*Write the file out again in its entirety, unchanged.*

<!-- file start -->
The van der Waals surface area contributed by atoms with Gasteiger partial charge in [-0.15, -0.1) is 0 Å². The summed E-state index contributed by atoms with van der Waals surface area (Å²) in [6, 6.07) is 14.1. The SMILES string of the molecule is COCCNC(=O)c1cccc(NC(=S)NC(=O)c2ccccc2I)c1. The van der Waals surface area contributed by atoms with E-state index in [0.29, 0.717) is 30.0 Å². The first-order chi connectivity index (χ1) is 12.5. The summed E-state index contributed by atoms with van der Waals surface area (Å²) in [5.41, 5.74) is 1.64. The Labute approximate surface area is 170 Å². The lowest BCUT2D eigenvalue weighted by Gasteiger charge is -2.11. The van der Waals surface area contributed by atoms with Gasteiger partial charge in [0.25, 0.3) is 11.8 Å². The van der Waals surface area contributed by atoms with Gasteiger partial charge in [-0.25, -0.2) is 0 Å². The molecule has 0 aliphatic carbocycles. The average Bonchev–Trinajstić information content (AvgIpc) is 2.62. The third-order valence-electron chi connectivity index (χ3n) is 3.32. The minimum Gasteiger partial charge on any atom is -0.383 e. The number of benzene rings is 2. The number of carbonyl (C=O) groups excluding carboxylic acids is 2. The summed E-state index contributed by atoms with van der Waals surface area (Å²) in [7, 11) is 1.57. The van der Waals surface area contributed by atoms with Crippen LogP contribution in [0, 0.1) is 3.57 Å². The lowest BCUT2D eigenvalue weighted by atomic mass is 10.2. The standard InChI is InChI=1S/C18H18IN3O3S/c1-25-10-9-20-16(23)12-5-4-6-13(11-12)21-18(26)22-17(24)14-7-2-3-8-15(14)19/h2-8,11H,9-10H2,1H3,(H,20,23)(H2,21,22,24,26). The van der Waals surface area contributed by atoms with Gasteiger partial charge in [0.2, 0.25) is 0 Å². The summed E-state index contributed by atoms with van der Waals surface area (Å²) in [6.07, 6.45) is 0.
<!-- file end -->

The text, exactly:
The van der Waals surface area contributed by atoms with Gasteiger partial charge in [-0.15, -0.1) is 0 Å². The summed E-state index contributed by atoms with van der Waals surface area (Å²) in [6, 6.07) is 14.1. The SMILES string of the molecule is COCCNC(=O)c1cccc(NC(=S)NC(=O)c2ccccc2I)c1. The van der Waals surface area contributed by atoms with E-state index in [0.29, 0.717) is 30.0 Å². The first-order chi connectivity index (χ1) is 12.5. The summed E-state index contributed by atoms with van der Waals surface area (Å²) in [5.41, 5.74) is 1.64. The Labute approximate surface area is 170 Å². The lowest BCUT2D eigenvalue weighted by Gasteiger charge is -2.11. The van der Waals surface area contributed by atoms with Gasteiger partial charge in [0.25, 0.3) is 11.8 Å². The van der Waals surface area contributed by atoms with Gasteiger partial charge in [-0.25, -0.2) is 0 Å². The molecule has 0 aliphatic carbocycles. The average Bonchev–Trinajstić information content (AvgIpc) is 2.62. The third-order valence-electron chi connectivity index (χ3n) is 3.32. The minimum Gasteiger partial charge on any atom is -0.383 e. The number of benzene rings is 2. The number of carbonyl (C=O) groups excluding carboxylic acids is 2. The summed E-state index contributed by atoms with van der Waals surface area (Å²) in [7, 11) is 1.57. The van der Waals surface area contributed by atoms with Crippen LogP contribution in [0, 0.1) is 3.57 Å². The lowest BCUT2D eigenvalue weighted by atomic mass is 10.2. The standard InChI is InChI=1S/C18H18IN3O3S/c1-25-10-9-20-16(23)12-5-4-6-13(11-12)21-18(26)22-17(24)14-7-2-3-8-15(14)19/h2-8,11H,9-10H2,1H3,(H,20,23)(H2,21,22,24,26). The van der Waals surface area contributed by atoms with Gasteiger partial charge in [0.2, 0.25) is 0 Å². The summed E-state index contributed by atoms with van der Waals surface area (Å²) in [6.07, 6.45) is 0.